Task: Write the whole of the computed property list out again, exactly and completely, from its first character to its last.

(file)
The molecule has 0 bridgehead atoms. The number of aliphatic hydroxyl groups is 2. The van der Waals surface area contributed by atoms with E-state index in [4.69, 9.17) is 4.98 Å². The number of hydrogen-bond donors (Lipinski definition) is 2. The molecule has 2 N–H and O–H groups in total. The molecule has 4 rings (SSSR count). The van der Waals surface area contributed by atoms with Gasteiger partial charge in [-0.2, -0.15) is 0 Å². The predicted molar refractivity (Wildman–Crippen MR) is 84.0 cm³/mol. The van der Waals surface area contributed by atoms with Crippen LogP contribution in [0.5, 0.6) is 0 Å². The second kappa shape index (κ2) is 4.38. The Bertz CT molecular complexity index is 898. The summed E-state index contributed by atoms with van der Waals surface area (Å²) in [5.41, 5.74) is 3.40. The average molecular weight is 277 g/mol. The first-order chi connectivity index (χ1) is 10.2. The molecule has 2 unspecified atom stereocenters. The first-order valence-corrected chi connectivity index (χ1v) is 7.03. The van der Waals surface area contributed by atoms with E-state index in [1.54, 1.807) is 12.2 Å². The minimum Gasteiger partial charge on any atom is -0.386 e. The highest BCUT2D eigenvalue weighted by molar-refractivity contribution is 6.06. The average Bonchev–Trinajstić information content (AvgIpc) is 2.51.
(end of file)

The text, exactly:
The molecule has 0 bridgehead atoms. The number of aliphatic hydroxyl groups is 2. The van der Waals surface area contributed by atoms with E-state index in [4.69, 9.17) is 4.98 Å². The number of hydrogen-bond donors (Lipinski definition) is 2. The molecule has 2 N–H and O–H groups in total. The molecule has 4 rings (SSSR count). The van der Waals surface area contributed by atoms with Gasteiger partial charge in [-0.2, -0.15) is 0 Å². The predicted molar refractivity (Wildman–Crippen MR) is 84.0 cm³/mol. The van der Waals surface area contributed by atoms with Crippen LogP contribution in [0.5, 0.6) is 0 Å². The second kappa shape index (κ2) is 4.38. The Bertz CT molecular complexity index is 898. The summed E-state index contributed by atoms with van der Waals surface area (Å²) in [5.41, 5.74) is 3.40. The average molecular weight is 277 g/mol. The first-order chi connectivity index (χ1) is 10.2. The molecule has 2 unspecified atom stereocenters. The first-order valence-corrected chi connectivity index (χ1v) is 7.03. The van der Waals surface area contributed by atoms with E-state index in [1.54, 1.807) is 12.2 Å². The minimum Gasteiger partial charge on any atom is -0.386 e. The highest BCUT2D eigenvalue weighted by molar-refractivity contribution is 6.06. The average Bonchev–Trinajstić information content (AvgIpc) is 2.51.